A potentiometer is a three-terminal resistor with a sliding or rotating contact that forms an adjustable voltage divider.
A power inverter, or inverter, is an electronic device or circuitry that changes direct current (DC) to alternating current (AC).
Pulse-width modulation (PWM), or pulse-duration modulation (PDM), is a modulation technique used to encode a message into a pulsing signal.
PVA may refer to.
The refresh rate (most commonly the "vertical refresh rate", "vertical scan rate" for cathode ray tubes) is the number of times in a second that a display hardware updates its buffer.
Response time compensation is also known as "Overdrive".
The RGB color model is an additive color model in which red, green and blue light are added together in various ways to reproduce a broad array of colors.
A RGB color space is any additive color space based on the RGB color model.
S-LCD Corporation (Hangul: 에스 엘시디, Japanese: エス・エルシーディー) is a South Korean manufacturer of amorphous TFT LCD panels, owned by Samsung Electronics.
Samsung is a South Korean multinational conglomerate headquartered in Samsung Town, Seoul.
is a Japanese multinational corporation that designs and manufactures electronic products, headquartered in Sakai-ku, Sakai.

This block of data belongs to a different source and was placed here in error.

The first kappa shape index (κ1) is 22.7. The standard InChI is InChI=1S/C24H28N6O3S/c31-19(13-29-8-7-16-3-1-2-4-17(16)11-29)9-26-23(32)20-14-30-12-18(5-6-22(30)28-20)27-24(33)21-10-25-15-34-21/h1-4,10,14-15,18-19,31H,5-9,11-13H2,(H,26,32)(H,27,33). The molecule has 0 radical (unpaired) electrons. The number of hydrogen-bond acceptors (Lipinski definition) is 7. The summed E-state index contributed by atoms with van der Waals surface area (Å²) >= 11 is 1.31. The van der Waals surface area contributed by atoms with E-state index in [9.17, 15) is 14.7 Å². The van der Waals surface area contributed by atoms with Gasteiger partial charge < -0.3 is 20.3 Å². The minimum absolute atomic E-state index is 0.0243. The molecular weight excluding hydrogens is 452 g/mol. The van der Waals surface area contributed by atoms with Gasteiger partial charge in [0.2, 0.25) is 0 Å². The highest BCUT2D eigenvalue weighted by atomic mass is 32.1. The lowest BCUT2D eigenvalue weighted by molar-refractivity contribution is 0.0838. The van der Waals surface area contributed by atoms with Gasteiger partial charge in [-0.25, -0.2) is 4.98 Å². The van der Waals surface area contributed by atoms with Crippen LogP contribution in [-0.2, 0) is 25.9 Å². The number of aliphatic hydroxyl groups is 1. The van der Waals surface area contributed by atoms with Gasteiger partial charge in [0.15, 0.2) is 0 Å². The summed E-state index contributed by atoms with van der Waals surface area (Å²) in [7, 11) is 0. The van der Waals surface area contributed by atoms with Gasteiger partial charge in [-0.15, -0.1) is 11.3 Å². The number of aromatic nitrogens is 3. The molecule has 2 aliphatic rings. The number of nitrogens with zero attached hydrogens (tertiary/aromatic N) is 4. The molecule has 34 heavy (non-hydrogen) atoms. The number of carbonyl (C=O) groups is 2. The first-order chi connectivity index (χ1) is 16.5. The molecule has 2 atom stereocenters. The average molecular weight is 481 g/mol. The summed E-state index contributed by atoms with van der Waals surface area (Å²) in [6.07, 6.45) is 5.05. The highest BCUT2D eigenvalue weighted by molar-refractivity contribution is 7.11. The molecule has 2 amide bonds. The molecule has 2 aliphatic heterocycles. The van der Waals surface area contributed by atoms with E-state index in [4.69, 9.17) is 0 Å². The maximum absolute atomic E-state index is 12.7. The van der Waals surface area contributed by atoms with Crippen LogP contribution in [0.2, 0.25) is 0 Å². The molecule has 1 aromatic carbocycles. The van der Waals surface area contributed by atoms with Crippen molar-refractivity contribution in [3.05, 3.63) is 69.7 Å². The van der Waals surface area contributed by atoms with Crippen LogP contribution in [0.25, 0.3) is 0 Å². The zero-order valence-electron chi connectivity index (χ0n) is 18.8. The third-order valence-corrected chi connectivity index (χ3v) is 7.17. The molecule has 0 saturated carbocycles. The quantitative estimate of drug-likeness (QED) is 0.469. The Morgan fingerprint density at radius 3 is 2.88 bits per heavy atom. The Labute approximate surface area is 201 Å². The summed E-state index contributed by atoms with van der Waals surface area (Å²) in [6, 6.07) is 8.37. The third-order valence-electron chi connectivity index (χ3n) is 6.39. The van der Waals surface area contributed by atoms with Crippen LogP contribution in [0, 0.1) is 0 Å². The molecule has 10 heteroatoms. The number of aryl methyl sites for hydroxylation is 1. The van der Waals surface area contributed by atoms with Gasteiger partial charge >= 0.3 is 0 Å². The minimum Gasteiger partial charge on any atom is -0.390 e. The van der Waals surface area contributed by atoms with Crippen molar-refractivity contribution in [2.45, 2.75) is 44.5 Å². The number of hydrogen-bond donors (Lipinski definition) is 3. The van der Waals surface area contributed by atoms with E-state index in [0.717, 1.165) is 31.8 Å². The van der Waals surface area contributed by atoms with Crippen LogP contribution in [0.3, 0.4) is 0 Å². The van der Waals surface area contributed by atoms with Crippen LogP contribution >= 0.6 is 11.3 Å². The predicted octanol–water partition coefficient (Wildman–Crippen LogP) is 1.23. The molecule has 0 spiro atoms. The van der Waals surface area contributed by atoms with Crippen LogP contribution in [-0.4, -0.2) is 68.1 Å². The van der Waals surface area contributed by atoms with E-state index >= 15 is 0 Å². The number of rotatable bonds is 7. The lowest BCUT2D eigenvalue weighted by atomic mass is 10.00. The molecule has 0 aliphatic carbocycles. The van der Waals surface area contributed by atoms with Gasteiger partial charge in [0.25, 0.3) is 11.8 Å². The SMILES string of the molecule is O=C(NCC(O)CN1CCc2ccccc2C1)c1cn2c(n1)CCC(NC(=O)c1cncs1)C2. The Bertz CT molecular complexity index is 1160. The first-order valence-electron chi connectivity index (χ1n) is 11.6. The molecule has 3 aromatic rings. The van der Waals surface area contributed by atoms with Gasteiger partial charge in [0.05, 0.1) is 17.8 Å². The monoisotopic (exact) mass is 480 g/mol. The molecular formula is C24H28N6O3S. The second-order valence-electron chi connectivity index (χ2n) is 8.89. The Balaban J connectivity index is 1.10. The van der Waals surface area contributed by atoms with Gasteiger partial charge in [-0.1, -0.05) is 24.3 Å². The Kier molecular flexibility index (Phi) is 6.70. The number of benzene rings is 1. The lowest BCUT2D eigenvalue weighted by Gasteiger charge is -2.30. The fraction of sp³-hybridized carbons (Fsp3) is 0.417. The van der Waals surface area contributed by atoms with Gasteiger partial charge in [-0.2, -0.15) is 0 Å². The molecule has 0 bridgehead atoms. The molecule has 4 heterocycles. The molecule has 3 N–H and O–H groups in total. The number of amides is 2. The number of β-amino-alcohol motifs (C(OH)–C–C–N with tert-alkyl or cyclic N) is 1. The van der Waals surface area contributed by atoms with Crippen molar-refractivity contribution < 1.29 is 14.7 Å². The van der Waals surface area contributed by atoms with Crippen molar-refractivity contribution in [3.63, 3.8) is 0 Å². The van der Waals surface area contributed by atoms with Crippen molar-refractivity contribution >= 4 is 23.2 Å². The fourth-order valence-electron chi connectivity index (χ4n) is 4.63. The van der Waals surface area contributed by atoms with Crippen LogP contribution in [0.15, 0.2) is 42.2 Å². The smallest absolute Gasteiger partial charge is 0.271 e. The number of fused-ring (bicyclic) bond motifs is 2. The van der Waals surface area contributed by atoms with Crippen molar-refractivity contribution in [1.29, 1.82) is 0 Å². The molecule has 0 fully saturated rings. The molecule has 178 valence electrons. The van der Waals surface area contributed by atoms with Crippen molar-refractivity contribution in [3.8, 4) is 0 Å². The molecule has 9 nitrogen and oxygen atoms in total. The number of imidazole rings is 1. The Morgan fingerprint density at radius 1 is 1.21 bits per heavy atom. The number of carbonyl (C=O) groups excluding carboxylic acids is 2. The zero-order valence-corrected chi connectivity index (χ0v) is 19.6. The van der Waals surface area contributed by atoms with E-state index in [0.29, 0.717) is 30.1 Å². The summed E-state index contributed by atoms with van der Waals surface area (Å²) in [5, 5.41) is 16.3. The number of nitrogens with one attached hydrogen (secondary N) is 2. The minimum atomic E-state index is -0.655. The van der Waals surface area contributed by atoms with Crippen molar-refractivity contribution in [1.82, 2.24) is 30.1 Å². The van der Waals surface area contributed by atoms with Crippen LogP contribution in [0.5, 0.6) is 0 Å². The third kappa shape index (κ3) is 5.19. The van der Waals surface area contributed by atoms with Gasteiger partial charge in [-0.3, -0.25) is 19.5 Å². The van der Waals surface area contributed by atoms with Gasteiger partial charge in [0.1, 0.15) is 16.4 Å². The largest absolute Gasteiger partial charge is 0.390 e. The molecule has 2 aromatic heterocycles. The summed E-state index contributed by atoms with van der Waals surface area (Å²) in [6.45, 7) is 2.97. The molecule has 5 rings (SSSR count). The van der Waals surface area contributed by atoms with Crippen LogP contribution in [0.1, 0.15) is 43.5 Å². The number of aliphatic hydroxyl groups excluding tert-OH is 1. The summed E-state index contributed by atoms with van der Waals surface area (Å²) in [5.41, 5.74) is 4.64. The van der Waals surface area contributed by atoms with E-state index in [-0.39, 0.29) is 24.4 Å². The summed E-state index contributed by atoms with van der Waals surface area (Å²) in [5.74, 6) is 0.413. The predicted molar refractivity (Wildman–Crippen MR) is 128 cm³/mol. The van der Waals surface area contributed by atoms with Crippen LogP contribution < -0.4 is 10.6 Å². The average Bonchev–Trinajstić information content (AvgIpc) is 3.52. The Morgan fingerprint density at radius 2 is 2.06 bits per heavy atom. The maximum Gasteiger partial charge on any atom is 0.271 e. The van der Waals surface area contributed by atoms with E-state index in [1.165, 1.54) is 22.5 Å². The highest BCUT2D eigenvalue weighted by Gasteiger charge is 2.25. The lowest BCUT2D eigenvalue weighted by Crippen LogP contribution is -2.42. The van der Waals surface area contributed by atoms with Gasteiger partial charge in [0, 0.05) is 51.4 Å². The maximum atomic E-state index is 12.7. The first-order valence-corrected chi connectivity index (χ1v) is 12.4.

Silicon is a chemical element with symbol Si and atomic number 14.
Single-ended signaling is the simplest and most commonly used method of transmitting electrical signals over wires.
is a Japanese multinational conglomerate corporation headquartered in Kōnan, Minato, Tokyo.
sRGB (standard Red Green Blue) is an RGB color space that HP and Microsoft created cooperatively in 1996 to use on monitors, printers, and the Internet.
A super-twisted nematic display (STN) is a type of monochrome passive-matrix liquid crystal display (LCD).
Synchronization is the coordination of events to operate a system in unison.
A television set or television receiver, more commonly called a television, TV, TV set, or telly, is a device that combines a tuner, display, and loudspeakers for the purpose of viewing television.